FIG. 2B shows a cross-sectional view of region 242 along line B—B of FIG. 2A. However, region 142 in FIG. 1 shows a cross-sectional view along line 11 of FIG. 2A. In particular, top surface 218, substrate 220, bottom surface 224, via 226, substrate signal bond pad 238, and land 244 correspond, respectively, to top surface 118, substrate 120, bottom surface 124, via 126, substrate signal bond pad 138, and land 144 in FIG. 1.

In FIG. 2B, land pad thickness 252 can be approximately 12.7 to 30.0 microns. Via drill diameter 254 can be 150.0 microns while bond pad thickness 256 can be approximately 12.7 to 30.0 microns. Via wall thickness 258 can be approximately 20.0 microns. Via hole diameter 260 can be approximately 110.0 microns. It is noted that, for the purpose of ease of illustration, the various dimensions in FIGS. 2A and 2B are not drawn to scale.

The fabrication of via 226 begins with substrate 220. In one embodiment of the present invention, copper can be laminated on top surface 218 and bottom surface 224 of substrate 220. The thickness of the copper laminated on top surface 218 and bottom surface 224 of substrate 220 can be, for example, 15.0 microns. However, other metals may be laminated on top surface 218 and bottom surface 224 of substrate 220. For example, the metal laminated on top surface 218 and bottom surface 224 of substrate 220 can be aluminum, molybdenum, tungsten, or gold. Next, a via opening having via drill diameter 254 is drilled through substrate 220 at a predetermined location. Substrate 220 is then plated with copper to produce a layer of copper on the inside of the via opening corresponding to via wall thickness 258. However, substrate 220 may be plated with other metals. Thus, via 226 is fabricated having via hole diameter 262 as shown in FIGS. 2A and 2B. The process illustrated above to fabricate via 226 also applies to the fabrication of via 130 and vias 128 in structure 100 in FIG. 1.

Structure 300 in FIG. 3 illustrates a top view of an exemplary structure in accordance with one embodiment of the present invention after completion of a “saw singulation” step which, briefly, involves dicing substrate 120 (FIG. 1) so as to achieve a “singulated” structure such as structure 100 in FIG. 1, corresponding to structure 300 in FIG. 3. The saw singulation step is one of the last steps in a process that is described in more detail in relation to FIG. 5. Structure 300 thus comprises substrate 320 corresponding to substrate 120 in FIG. 1. However, in contrast to structure 100 in FIG. 1, in structure 300 substrate bond pads abut, instead of overlap, the vias. For example, substrate signal bond pad 338 is shown as abutting, and not overlapping, via 326. This is in contrast to substrate signal bond pad 138 in FIG. 1, which is shown as overlapping, and not abutting, via 126. Continuing with structure 300, a first end of bonding wire 340 is bonded to substrate signal bond pad 338. A second end of bonding wire 340 is bonded to semiconductor die signal bond pad 306 on semiconductor die 310. It is noted that in FIG. 3, only via 326, substrate signal bond pad 338, bonding wire 340, and semiconductor die signal bond pad 306 are illustrated to preserve simplicity.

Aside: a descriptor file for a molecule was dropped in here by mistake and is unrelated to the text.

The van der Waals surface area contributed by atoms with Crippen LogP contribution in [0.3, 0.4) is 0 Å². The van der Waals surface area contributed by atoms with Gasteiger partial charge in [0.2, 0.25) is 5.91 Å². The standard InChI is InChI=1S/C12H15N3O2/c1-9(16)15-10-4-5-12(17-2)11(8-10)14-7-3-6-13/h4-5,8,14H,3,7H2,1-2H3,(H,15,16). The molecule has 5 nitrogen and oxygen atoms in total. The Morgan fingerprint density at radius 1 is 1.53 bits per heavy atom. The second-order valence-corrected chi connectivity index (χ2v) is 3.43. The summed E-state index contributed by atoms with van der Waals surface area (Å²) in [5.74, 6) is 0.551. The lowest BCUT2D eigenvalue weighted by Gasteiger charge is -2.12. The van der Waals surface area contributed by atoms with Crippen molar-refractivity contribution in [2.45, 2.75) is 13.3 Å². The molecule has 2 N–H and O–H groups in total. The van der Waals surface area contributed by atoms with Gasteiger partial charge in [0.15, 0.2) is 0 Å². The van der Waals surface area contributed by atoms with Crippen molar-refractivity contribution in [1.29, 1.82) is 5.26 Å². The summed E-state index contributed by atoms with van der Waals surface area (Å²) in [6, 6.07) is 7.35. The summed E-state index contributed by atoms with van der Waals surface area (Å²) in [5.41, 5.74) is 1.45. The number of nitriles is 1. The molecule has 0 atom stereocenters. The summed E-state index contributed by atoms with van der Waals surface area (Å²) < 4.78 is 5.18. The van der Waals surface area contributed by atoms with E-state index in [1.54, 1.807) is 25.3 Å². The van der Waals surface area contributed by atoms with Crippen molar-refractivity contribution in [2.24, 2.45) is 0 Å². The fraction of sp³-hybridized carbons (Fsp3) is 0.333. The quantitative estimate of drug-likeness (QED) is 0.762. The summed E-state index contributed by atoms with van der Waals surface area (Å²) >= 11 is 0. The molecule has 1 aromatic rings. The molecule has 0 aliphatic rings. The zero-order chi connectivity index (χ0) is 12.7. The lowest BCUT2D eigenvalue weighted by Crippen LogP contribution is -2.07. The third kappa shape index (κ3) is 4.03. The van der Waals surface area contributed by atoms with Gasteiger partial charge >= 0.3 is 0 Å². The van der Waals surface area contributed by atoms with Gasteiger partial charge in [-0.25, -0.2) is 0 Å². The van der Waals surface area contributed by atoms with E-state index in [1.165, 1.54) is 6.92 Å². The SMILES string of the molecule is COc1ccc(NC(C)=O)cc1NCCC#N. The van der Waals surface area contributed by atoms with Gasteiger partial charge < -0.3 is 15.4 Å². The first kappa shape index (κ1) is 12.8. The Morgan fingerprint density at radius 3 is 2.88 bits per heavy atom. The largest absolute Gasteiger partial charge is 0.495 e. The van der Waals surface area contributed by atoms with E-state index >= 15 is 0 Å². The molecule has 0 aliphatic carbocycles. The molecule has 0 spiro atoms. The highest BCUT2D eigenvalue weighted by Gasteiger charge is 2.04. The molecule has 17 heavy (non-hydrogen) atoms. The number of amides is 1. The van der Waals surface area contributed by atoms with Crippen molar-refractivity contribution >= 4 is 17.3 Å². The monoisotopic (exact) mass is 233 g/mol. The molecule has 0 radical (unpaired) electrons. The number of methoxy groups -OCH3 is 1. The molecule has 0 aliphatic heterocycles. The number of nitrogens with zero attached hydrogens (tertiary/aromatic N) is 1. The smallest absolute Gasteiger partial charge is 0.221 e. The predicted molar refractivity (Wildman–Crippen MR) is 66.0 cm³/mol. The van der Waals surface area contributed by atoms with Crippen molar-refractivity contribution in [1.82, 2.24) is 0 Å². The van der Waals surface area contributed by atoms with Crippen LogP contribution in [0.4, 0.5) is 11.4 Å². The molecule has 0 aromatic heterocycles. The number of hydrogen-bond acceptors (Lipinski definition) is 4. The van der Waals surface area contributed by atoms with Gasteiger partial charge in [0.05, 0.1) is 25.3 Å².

The shape of structure 300 in FIG. 3 can be square. For example, side 384 and side 386 of substrate 320 in singulated structure 300 can each be 4.0 millimeters. By way of other examples, other square-shaped “package sizes” can be 5.0 millimeters by 5.0 millimeters, 6.0 millimeters by 6.0 millimeters, or 7.0 millimeters by 7.0 millimeters. In another embodiment, the shape of structure 300 can be rectangular. The “package size” of a rectangular-shaped embodiment can be 3.9 millimeters by 4.9 millimeters. By way of other examples, other “package sizes” of the rectangular-shaped embodiment can be 4.4 millimeters by 6.5 millimeters or 4.4 millimeters by 7.8 millimeters.

Structure 400 in FIG. 4 illustrates a bottom view of an exemplary structure in accordance with one embodiment of the present invention after completion of a “saw singulation” step. Structure 400 comprises substrate 420 corresponding to substrate 120 in FIG. 1. However, in contrast to structure 100 in FIG. 1, in structure 400 lands abut, instead of overlap, the vias. For example, land 444 is shown abutting, and not overlapping, via 426. This is in contrast to land 144 in FIG. 1, which is shown as overlapping, and not abutting, via 126. Additionally, traces that connect lands and vias to a heat spreader, such as traces 414, 430, 436, and 442 in FIG. 4, are not utilized in structure 100 in FIG. 1.

FIG. 4 shows bottom surface 424 of substrate 420. Lands 412, 428, 432, 440 and 444, respectively, abut vias 402, 425, 434, 438 and 426. Trace 414 connects via 402 and heat spreader 448. Trace 436 connects via 434 and heat spreader 448. Trace 430 connects land 428 and heat spreader 448. Trace 442 connects land 440 and heat spreader 448. Therefore, vias 402, 425, 434, and 438, respectively, are connected by traces 414, 430, 436, and 442 to heat spreader 448. Land pitch 445 can be, for example, 500.0 microns. Land width 446 can be, for example, 250.0 microns. It is noted that in FIG. 4, only vias 402, 425, 426, 434, and 438 and lands 412, 428, 432, 440, and 444 are illustrated to preserve simplicity.